Chaplin’s anti-authoritarian physical quips arise from a rapid-fire mixture of respectable gestures of conciliation (tipping the hat, a respectful nod here and there) with more subversive behaviours (sleeping on the statue, drunkenness), best evidenced by the scene where he checks out a nude statue while miming the pretence of appreciating the sculpture next to it. Therein lies the beautifully complex performance of a man embodying socially conventionally bodily postures while revealing the basic instincts behind the hypocrisies of polite, “proper” behaviour. To a certain extent, it’s a performance about performance.
It’s probably compulsory at this point to refer to Henri Bergson‘s oft-cited mantra that “the attitudes, gestures and movements of the human body are laughable in exact proportion as that body reminds us of a mere machine.” By this he might mean that a comic body is one that is forced into automatic responses which throw it out of spontaneity and into involuntary activity that pits the organic being against environmental factors that would transpose it into “a certain mechanical inelasticity, just where one would expect to find the wide-awake adaptability and living pliableness of a human being.” (You can read the full text of Bergson’s essay here.) This would become a key part of Chaplin’s schtick, especially in Modern Times, where the automatisation of his body as part of a factory machine would make him a site of a contest between modernity and humanity, without ever losing sight of its grounding in the comic.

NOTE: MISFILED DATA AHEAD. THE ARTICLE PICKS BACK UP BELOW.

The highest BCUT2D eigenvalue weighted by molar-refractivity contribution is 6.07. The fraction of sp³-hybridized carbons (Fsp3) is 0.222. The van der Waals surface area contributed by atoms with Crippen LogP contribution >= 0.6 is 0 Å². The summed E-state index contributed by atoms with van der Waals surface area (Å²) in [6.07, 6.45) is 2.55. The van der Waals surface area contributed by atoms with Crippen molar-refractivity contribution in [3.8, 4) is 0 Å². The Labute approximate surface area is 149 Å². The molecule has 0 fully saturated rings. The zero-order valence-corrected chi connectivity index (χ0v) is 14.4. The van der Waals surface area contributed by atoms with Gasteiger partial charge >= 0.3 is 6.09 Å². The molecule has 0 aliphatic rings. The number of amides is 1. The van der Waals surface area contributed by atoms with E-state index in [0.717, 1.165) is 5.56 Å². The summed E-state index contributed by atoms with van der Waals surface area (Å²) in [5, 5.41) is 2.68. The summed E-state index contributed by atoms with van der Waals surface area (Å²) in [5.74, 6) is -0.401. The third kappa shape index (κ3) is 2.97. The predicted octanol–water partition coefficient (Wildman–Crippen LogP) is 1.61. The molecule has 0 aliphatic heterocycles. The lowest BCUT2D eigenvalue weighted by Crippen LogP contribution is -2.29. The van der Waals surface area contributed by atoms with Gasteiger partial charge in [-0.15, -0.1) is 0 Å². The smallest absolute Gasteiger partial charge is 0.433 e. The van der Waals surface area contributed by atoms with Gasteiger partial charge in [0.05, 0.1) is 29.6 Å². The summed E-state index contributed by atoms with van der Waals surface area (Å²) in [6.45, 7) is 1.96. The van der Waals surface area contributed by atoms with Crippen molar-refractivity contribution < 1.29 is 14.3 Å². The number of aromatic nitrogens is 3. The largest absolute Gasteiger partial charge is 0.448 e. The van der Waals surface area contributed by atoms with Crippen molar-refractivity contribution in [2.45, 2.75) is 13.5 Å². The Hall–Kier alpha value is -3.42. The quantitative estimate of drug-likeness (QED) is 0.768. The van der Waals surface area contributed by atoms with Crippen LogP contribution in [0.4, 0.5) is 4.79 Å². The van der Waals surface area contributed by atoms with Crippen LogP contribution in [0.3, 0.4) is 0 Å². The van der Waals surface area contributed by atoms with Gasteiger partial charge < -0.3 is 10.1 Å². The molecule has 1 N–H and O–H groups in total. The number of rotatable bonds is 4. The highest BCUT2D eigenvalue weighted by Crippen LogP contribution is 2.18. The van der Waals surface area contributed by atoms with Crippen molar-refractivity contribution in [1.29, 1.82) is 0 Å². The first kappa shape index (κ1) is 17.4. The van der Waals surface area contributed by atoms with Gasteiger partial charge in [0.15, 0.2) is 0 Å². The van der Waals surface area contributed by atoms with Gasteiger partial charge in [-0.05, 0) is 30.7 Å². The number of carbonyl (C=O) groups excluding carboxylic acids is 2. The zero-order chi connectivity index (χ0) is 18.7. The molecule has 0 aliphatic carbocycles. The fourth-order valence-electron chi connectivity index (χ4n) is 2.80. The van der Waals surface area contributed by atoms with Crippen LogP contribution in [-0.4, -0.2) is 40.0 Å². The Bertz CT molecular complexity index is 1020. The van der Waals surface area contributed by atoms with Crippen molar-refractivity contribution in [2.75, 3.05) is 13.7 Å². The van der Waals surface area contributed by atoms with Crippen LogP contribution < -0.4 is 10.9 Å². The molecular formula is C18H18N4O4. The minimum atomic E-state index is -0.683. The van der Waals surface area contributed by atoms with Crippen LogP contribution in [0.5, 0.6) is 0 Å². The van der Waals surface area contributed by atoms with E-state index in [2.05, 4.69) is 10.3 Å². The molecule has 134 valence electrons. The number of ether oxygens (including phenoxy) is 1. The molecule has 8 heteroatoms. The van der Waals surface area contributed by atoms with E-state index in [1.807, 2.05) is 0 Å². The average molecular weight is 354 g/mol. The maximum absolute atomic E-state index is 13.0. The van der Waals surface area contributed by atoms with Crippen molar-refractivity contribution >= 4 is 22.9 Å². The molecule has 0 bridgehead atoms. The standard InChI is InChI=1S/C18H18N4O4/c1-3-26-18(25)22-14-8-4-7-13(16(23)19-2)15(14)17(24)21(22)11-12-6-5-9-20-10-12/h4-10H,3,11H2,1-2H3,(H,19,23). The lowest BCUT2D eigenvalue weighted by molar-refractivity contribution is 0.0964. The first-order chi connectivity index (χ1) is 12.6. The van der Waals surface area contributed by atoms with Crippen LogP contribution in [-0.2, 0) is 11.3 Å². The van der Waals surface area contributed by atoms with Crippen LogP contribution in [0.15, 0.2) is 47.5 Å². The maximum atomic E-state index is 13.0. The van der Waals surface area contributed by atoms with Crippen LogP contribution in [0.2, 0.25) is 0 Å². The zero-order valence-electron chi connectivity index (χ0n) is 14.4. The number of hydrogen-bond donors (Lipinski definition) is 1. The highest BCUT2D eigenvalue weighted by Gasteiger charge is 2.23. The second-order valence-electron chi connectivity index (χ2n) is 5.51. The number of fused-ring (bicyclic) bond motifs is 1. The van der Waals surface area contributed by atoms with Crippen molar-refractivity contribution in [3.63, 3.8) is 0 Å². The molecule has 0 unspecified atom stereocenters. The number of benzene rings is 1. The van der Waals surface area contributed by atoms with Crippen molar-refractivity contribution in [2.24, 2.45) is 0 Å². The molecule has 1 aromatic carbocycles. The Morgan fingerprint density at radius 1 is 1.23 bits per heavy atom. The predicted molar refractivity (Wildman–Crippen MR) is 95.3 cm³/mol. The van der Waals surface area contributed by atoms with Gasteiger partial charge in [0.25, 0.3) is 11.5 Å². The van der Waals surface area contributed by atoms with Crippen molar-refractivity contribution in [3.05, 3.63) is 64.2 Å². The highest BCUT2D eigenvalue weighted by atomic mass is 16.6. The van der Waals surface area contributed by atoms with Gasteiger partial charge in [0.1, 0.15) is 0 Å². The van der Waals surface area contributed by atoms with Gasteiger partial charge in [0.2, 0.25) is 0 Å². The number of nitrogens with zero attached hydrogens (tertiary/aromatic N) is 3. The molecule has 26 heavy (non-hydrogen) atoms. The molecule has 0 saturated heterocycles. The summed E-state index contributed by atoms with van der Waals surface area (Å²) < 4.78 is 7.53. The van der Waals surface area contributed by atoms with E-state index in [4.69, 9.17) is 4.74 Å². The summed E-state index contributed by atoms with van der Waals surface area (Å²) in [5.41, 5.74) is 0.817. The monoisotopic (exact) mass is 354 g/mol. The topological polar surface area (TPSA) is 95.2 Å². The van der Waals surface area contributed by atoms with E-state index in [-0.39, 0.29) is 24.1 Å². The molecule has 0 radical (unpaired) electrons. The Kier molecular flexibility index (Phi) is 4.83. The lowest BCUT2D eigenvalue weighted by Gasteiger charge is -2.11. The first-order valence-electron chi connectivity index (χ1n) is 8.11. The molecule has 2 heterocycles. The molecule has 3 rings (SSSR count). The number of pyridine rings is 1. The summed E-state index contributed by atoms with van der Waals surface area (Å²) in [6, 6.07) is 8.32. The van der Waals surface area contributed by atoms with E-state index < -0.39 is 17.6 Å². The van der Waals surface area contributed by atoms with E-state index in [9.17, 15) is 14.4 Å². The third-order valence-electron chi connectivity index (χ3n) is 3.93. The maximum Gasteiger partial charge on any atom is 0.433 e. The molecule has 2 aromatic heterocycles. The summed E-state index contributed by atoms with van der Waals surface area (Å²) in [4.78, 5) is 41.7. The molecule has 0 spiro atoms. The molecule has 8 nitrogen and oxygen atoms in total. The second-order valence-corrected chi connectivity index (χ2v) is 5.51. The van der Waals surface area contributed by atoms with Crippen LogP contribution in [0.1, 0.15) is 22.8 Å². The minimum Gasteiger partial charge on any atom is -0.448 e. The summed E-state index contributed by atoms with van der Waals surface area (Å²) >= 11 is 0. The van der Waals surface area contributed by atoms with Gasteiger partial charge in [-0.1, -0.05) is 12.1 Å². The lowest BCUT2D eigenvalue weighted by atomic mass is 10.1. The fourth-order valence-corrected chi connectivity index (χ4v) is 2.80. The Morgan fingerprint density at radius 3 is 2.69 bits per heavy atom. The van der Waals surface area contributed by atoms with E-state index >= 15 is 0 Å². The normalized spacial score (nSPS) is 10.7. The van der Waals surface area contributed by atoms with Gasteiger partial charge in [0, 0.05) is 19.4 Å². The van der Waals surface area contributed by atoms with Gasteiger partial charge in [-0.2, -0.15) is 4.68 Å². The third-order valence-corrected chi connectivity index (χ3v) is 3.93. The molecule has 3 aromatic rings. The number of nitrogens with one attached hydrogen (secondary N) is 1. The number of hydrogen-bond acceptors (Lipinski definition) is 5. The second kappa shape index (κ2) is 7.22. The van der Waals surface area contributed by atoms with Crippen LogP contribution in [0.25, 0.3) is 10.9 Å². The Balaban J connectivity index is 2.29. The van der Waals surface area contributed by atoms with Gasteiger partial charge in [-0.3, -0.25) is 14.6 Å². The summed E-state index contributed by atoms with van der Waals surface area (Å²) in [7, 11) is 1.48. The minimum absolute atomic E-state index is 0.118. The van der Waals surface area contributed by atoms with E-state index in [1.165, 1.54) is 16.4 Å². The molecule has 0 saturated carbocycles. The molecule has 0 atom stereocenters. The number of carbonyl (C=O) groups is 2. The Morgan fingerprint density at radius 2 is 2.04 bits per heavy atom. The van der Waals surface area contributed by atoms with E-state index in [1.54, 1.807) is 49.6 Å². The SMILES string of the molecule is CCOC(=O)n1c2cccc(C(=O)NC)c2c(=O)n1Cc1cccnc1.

If this battle for decorum is a familiar trait of the Little Tramp character across a number of films, in which he refuses to assume the slovenly posture expected from him by those in whose company he is not permitted to belong (his performance of “their” gestures is an affront to their demarcations of class and privilege), in City Lights it is a major plot point, as he has to keep up the persona for the blind flower girl who has mistaken him for a wealthy gentleman. Thus, the performance of a silent pantomime, one in which gesture trumps dialogue in establishing or confirming (mistaken) identities is made to make sense of Chaplin’s decision to keep his film quiet.
P.S. You should check out the BFI’s collection of documents about Chaplin, specifically the ones relating to City Lights; a really valuable resource, my only complaint being that some of the print on the scans of the press books is too small to read. I love the exhibitors’ guides, where cinemas are given tips on how to promote the film with a series of publicity stunts, mostly involving people dressing up as the Little Tramp: the character, with its instantly recognisable agglomeration of hat, cane, moustache and eyebrows is supremely marketable.
Also see the holdings of the Bill Douglas Centre at the University of Exeter. The online catalogue has many images of Chaplinalia, some of which you can see in this virtual exhibition compiled by one of the students.